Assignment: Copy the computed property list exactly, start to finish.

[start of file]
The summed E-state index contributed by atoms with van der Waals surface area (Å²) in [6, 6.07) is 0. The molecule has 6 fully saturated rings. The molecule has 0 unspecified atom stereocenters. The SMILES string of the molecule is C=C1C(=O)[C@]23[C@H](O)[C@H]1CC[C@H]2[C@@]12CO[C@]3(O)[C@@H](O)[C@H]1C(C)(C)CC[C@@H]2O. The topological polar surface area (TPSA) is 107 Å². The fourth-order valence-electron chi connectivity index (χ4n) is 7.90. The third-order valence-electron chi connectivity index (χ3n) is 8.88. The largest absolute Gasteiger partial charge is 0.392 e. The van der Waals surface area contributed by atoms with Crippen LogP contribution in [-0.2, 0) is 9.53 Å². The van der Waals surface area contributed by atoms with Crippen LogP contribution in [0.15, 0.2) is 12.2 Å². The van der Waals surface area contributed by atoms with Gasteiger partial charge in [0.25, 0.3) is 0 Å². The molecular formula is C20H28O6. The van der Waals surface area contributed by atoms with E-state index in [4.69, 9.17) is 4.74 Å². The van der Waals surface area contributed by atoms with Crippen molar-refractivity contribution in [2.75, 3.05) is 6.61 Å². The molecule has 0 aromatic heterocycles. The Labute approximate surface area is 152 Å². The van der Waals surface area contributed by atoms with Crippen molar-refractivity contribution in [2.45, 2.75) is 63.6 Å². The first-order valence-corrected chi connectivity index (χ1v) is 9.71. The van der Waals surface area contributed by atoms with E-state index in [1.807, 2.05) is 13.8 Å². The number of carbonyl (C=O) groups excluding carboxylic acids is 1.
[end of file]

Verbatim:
The summed E-state index contributed by atoms with van der Waals surface area (Å²) in [6, 6.07) is 0. The molecule has 6 fully saturated rings. The molecule has 0 unspecified atom stereocenters. The SMILES string of the molecule is C=C1C(=O)[C@]23[C@H](O)[C@H]1CC[C@H]2[C@@]12CO[C@]3(O)[C@@H](O)[C@H]1C(C)(C)CC[C@@H]2O. The topological polar surface area (TPSA) is 107 Å². The fourth-order valence-electron chi connectivity index (χ4n) is 7.90. The third-order valence-electron chi connectivity index (χ3n) is 8.88. The largest absolute Gasteiger partial charge is 0.392 e. The van der Waals surface area contributed by atoms with Crippen LogP contribution in [-0.2, 0) is 9.53 Å². The van der Waals surface area contributed by atoms with Crippen LogP contribution in [0.15, 0.2) is 12.2 Å². The van der Waals surface area contributed by atoms with Gasteiger partial charge in [0.25, 0.3) is 0 Å². The molecular formula is C20H28O6. The van der Waals surface area contributed by atoms with E-state index in [4.69, 9.17) is 4.74 Å². The van der Waals surface area contributed by atoms with Crippen molar-refractivity contribution in [2.75, 3.05) is 6.61 Å². The molecule has 0 aromatic heterocycles. The Labute approximate surface area is 152 Å². The van der Waals surface area contributed by atoms with Crippen molar-refractivity contribution in [2.45, 2.75) is 63.6 Å². The first-order valence-corrected chi connectivity index (χ1v) is 9.71. The van der Waals surface area contributed by atoms with E-state index in [1.807, 2.05) is 13.8 Å². The number of carbonyl (C=O) groups excluding carboxylic acids is 1.